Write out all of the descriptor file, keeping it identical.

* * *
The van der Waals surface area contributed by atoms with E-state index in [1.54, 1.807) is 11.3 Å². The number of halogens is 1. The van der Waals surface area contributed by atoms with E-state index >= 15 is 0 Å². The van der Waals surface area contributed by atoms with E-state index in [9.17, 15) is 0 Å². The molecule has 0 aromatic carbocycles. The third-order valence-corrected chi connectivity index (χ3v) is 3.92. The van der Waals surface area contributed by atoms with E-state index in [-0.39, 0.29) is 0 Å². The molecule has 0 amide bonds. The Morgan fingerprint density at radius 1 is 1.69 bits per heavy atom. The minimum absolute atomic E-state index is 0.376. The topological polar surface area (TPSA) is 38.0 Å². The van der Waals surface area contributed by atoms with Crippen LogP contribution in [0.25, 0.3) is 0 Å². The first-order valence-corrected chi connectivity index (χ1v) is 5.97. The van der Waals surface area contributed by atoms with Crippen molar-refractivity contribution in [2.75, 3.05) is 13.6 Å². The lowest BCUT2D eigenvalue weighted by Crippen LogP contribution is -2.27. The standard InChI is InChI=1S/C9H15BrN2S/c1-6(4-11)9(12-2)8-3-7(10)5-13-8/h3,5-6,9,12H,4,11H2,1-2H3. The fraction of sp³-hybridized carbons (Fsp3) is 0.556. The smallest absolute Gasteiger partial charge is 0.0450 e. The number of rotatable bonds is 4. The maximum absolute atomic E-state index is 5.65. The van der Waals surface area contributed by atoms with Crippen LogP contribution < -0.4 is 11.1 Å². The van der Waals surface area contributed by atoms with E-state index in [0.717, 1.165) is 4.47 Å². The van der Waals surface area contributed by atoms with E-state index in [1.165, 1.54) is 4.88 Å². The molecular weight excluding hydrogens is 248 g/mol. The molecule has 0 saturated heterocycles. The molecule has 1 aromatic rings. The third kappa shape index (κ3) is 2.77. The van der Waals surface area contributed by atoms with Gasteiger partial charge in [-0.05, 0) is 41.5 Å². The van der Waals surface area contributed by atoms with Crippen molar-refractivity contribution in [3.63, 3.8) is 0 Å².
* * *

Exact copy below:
The van der Waals surface area contributed by atoms with E-state index in [1.54, 1.807) is 11.3 Å². The number of halogens is 1. The van der Waals surface area contributed by atoms with E-state index >= 15 is 0 Å². The van der Waals surface area contributed by atoms with E-state index in [9.17, 15) is 0 Å². The molecule has 0 aromatic carbocycles. The third-order valence-corrected chi connectivity index (χ3v) is 3.92. The van der Waals surface area contributed by atoms with E-state index in [-0.39, 0.29) is 0 Å². The molecule has 0 amide bonds. The Morgan fingerprint density at radius 1 is 1.69 bits per heavy atom. The minimum absolute atomic E-state index is 0.376. The topological polar surface area (TPSA) is 38.0 Å². The van der Waals surface area contributed by atoms with Crippen LogP contribution in [0.25, 0.3) is 0 Å². The first-order valence-corrected chi connectivity index (χ1v) is 5.97. The van der Waals surface area contributed by atoms with Crippen molar-refractivity contribution in [2.75, 3.05) is 13.6 Å². The lowest BCUT2D eigenvalue weighted by Crippen LogP contribution is -2.27. The standard InChI is InChI=1S/C9H15BrN2S/c1-6(4-11)9(12-2)8-3-7(10)5-13-8/h3,5-6,9,12H,4,11H2,1-2H3. The fraction of sp³-hybridized carbons (Fsp3) is 0.556. The smallest absolute Gasteiger partial charge is 0.0450 e. The number of rotatable bonds is 4. The maximum absolute atomic E-state index is 5.65. The van der Waals surface area contributed by atoms with Crippen LogP contribution < -0.4 is 11.1 Å². The van der Waals surface area contributed by atoms with E-state index in [0.717, 1.165) is 4.47 Å². The van der Waals surface area contributed by atoms with E-state index in [1.165, 1.54) is 4.88 Å². The molecular weight excluding hydrogens is 248 g/mol. The molecule has 0 saturated heterocycles. The molecule has 1 aromatic rings. The third kappa shape index (κ3) is 2.77. The van der Waals surface area contributed by atoms with Gasteiger partial charge in [-0.05, 0) is 41.5 Å². The van der Waals surface area contributed by atoms with Crippen molar-refractivity contribution in [3.63, 3.8) is 0 Å².